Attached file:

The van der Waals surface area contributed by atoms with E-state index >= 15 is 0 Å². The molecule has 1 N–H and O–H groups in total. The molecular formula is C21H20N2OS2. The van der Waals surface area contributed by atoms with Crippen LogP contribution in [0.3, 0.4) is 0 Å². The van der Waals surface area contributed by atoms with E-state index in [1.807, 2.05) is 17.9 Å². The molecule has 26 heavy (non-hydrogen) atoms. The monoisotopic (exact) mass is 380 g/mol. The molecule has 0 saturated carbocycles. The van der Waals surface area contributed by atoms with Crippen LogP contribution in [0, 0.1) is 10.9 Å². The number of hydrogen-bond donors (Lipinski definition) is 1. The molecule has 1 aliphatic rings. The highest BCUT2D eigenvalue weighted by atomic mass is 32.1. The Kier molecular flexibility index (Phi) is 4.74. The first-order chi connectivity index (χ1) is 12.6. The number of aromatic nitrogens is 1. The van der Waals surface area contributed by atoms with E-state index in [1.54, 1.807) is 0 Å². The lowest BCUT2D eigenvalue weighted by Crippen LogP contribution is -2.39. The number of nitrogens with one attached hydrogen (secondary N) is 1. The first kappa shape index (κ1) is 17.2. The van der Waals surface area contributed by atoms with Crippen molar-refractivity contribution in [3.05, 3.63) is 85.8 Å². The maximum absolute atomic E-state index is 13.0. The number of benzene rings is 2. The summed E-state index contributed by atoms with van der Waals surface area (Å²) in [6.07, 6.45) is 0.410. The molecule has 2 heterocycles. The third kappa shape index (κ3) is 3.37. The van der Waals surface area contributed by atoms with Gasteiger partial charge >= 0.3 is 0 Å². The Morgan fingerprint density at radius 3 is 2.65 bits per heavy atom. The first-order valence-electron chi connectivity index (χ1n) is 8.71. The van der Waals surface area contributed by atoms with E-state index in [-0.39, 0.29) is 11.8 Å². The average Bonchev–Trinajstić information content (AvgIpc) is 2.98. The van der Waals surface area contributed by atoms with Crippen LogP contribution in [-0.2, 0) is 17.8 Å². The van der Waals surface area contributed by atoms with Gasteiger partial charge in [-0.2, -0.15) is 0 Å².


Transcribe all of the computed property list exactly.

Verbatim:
The van der Waals surface area contributed by atoms with E-state index >= 15 is 0 Å². The molecule has 1 N–H and O–H groups in total. The molecular formula is C21H20N2OS2. The van der Waals surface area contributed by atoms with Crippen LogP contribution in [0.3, 0.4) is 0 Å². The van der Waals surface area contributed by atoms with E-state index in [1.807, 2.05) is 17.9 Å². The molecule has 26 heavy (non-hydrogen) atoms. The monoisotopic (exact) mass is 380 g/mol. The molecule has 0 saturated carbocycles. The van der Waals surface area contributed by atoms with Crippen LogP contribution in [0, 0.1) is 10.9 Å². The number of hydrogen-bond donors (Lipinski definition) is 1. The molecule has 1 aliphatic rings. The highest BCUT2D eigenvalue weighted by atomic mass is 32.1. The Kier molecular flexibility index (Phi) is 4.74. The first-order chi connectivity index (χ1) is 12.6. The number of aromatic nitrogens is 1. The van der Waals surface area contributed by atoms with E-state index in [1.54, 1.807) is 0 Å². The lowest BCUT2D eigenvalue weighted by Crippen LogP contribution is -2.39. The number of nitrogens with one attached hydrogen (secondary N) is 1. The first kappa shape index (κ1) is 17.2. The van der Waals surface area contributed by atoms with Crippen molar-refractivity contribution in [3.05, 3.63) is 85.8 Å². The maximum absolute atomic E-state index is 13.0. The number of benzene rings is 2. The summed E-state index contributed by atoms with van der Waals surface area (Å²) in [6.07, 6.45) is 0.410. The molecule has 2 heterocycles. The third kappa shape index (κ3) is 3.37. The van der Waals surface area contributed by atoms with Gasteiger partial charge >= 0.3 is 0 Å². The Morgan fingerprint density at radius 3 is 2.65 bits per heavy atom. The first-order valence-electron chi connectivity index (χ1n) is 8.71. The van der Waals surface area contributed by atoms with E-state index in [-0.39, 0.29) is 11.8 Å². The average Bonchev–Trinajstić information content (AvgIpc) is 2.98. The van der Waals surface area contributed by atoms with Crippen LogP contribution in [-0.2, 0) is 17.8 Å². The van der Waals surface area contributed by atoms with Gasteiger partial charge in [-0.2, -0.15) is 0 Å².